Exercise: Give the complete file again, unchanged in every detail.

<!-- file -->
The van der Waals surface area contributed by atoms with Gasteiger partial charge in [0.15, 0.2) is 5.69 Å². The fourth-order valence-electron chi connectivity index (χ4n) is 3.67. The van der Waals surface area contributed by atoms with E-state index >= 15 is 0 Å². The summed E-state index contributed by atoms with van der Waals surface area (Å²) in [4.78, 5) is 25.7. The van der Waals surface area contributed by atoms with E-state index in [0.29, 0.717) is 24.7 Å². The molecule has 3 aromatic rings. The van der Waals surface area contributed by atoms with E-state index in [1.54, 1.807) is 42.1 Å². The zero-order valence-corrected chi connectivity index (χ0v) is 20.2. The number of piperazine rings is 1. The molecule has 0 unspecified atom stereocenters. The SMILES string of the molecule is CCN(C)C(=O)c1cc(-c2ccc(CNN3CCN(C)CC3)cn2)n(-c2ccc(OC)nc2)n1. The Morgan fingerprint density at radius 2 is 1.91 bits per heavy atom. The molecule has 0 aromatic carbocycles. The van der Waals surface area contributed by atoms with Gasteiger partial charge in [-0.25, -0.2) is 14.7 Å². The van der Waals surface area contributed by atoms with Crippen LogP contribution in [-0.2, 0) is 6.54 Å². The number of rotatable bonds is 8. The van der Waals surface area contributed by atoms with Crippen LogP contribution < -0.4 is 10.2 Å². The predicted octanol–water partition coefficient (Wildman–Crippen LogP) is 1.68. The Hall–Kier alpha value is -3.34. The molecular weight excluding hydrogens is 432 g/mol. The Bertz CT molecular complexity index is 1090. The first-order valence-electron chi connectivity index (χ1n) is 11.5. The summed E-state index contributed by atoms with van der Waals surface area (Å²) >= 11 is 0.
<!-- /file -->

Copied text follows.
The van der Waals surface area contributed by atoms with Gasteiger partial charge in [0.15, 0.2) is 5.69 Å². The fourth-order valence-electron chi connectivity index (χ4n) is 3.67. The van der Waals surface area contributed by atoms with E-state index >= 15 is 0 Å². The summed E-state index contributed by atoms with van der Waals surface area (Å²) in [4.78, 5) is 25.7. The van der Waals surface area contributed by atoms with E-state index in [0.29, 0.717) is 24.7 Å². The molecule has 3 aromatic rings. The van der Waals surface area contributed by atoms with E-state index in [1.54, 1.807) is 42.1 Å². The zero-order valence-corrected chi connectivity index (χ0v) is 20.2. The number of piperazine rings is 1. The molecule has 0 unspecified atom stereocenters. The SMILES string of the molecule is CCN(C)C(=O)c1cc(-c2ccc(CNN3CCN(C)CC3)cn2)n(-c2ccc(OC)nc2)n1. The Morgan fingerprint density at radius 2 is 1.91 bits per heavy atom. The molecule has 0 aromatic carbocycles. The van der Waals surface area contributed by atoms with Gasteiger partial charge in [-0.25, -0.2) is 14.7 Å². The van der Waals surface area contributed by atoms with Crippen LogP contribution in [-0.2, 0) is 6.54 Å². The number of rotatable bonds is 8. The van der Waals surface area contributed by atoms with Crippen LogP contribution < -0.4 is 10.2 Å². The predicted octanol–water partition coefficient (Wildman–Crippen LogP) is 1.68. The Hall–Kier alpha value is -3.34. The molecular weight excluding hydrogens is 432 g/mol. The Bertz CT molecular complexity index is 1090. The first-order valence-electron chi connectivity index (χ1n) is 11.5. The summed E-state index contributed by atoms with van der Waals surface area (Å²) >= 11 is 0.